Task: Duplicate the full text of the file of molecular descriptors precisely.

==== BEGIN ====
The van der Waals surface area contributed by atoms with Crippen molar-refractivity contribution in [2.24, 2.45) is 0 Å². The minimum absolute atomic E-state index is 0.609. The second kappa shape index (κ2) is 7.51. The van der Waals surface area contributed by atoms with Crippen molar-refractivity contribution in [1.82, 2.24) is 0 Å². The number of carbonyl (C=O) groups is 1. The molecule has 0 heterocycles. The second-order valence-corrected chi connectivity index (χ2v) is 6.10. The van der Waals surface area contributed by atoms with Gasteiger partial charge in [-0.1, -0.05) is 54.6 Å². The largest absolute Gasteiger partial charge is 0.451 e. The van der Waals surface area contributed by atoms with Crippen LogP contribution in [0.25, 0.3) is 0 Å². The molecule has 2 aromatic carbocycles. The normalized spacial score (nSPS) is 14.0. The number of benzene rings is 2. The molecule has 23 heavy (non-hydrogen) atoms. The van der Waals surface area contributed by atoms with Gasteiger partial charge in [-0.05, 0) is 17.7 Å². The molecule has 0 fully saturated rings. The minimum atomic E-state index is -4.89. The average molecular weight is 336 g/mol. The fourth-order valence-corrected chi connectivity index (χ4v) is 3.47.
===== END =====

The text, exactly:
The van der Waals surface area contributed by atoms with Crippen molar-refractivity contribution in [2.24, 2.45) is 0 Å². The minimum absolute atomic E-state index is 0.609. The second kappa shape index (κ2) is 7.51. The van der Waals surface area contributed by atoms with Crippen molar-refractivity contribution in [1.82, 2.24) is 0 Å². The number of carbonyl (C=O) groups is 1. The molecule has 0 heterocycles. The second-order valence-corrected chi connectivity index (χ2v) is 6.10. The van der Waals surface area contributed by atoms with Gasteiger partial charge in [-0.1, -0.05) is 54.6 Å². The largest absolute Gasteiger partial charge is 0.451 e. The van der Waals surface area contributed by atoms with Crippen LogP contribution in [0.25, 0.3) is 0 Å². The molecule has 2 aromatic carbocycles. The normalized spacial score (nSPS) is 14.0. The number of benzene rings is 2. The molecule has 23 heavy (non-hydrogen) atoms. The van der Waals surface area contributed by atoms with Gasteiger partial charge in [-0.05, 0) is 17.7 Å². The molecule has 0 fully saturated rings. The minimum atomic E-state index is -4.89. The average molecular weight is 336 g/mol. The fourth-order valence-corrected chi connectivity index (χ4v) is 3.47.